Revamped Bike Parking Requirements Clear Final Hurdle at Board of Supes
A citywide overhaul of bicycle parking requirements for new development will be adopted after the Board of Supervisors approved the legislation unanimously on Tuesday.
The ordinance will, by and large, increase bike parking requirements for new residential and commercial buildings, which have been put in place on a piecemeal basis since 1996. Planning Department staff said the legislation will set consistent, stricter standards that are more in line with those set in cities like Portland, Vancouver, and New York.
Whereas the guidelines adopted about a decade ago generally required one bike parking space for every 50 tenants, the new ordinance will help provide “infrastructure to support bicycling for the 21st century,” said Supervisor John Avalos, who sponsored the legislation.
The overhaul would apply to new construction and building expansions, and bike parking requirements would vary according to a building’s size and type. Residential buildings with four or more units will be required to provide one secure bike parking space per unit. Smaller buildings would only have to meet the standard of providing indoor storage space, like inside a garage.
Commercial developments would also have to provide more bike parking for customers and employees. For example, under the old planning code, a new grocery store of 30,000 square feet would have been required to have only three bike parking spaces, be they provided with secured lockers or cages (“class one” spaces), or outdoor racks (“class two”). Under the new requirements, such a store must have at least four class-one spaces and 12 class-two spaces.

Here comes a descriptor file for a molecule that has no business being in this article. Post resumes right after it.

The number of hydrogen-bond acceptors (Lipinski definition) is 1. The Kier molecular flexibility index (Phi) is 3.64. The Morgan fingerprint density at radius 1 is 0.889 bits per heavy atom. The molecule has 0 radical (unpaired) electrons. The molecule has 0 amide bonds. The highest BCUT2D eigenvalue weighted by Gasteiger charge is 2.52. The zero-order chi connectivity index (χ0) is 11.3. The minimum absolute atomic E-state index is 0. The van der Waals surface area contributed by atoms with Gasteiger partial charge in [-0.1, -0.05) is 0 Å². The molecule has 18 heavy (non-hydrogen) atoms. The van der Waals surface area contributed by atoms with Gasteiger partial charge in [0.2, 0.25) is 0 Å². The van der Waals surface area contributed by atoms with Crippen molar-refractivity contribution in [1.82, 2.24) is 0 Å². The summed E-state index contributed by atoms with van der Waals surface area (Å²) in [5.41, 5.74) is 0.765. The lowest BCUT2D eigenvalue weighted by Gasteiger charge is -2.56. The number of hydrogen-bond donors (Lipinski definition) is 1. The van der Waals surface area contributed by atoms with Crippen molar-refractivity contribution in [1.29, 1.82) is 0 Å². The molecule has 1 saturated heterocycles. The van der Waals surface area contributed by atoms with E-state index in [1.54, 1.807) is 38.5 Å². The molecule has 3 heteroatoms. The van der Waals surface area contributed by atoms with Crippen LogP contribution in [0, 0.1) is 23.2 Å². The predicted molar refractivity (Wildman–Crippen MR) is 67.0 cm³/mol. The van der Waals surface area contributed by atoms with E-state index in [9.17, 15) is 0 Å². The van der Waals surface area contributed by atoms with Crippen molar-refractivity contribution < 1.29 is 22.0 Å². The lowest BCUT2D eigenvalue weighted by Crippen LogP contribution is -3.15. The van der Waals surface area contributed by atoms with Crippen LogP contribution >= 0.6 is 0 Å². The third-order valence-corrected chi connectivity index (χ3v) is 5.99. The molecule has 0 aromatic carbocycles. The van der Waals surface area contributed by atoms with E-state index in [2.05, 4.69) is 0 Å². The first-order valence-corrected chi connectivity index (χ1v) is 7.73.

A new office building of 100,000 square feet would have previously only needed 12 bike parking spaces. Under the new regulations, it must provide 100 class-one spaces and 22 class-two spaces.
Existing city-owned and -leased buildings and parking garages will be required to retrofit facilities to accommodate bikes. “We want the city to be a model in providing bicycle parking,” said Kimia Haddadan of the Planning Department at a recent supervisors hearing on the ordinance.
Developers can also pay a fee in lieu of providing some of the required class-two parking spaces, said Haddadan. The fee is $400 per space (or $800 per rack), which would go toward a citywide bike parking fund managed by the SFMTA.
“We need to help people live and work in our urban environments,” said Leah Shahum, executive director of the SF Bicycle Coalition. “That is the way of the future, and we need to think diversely about how we’re moving people.”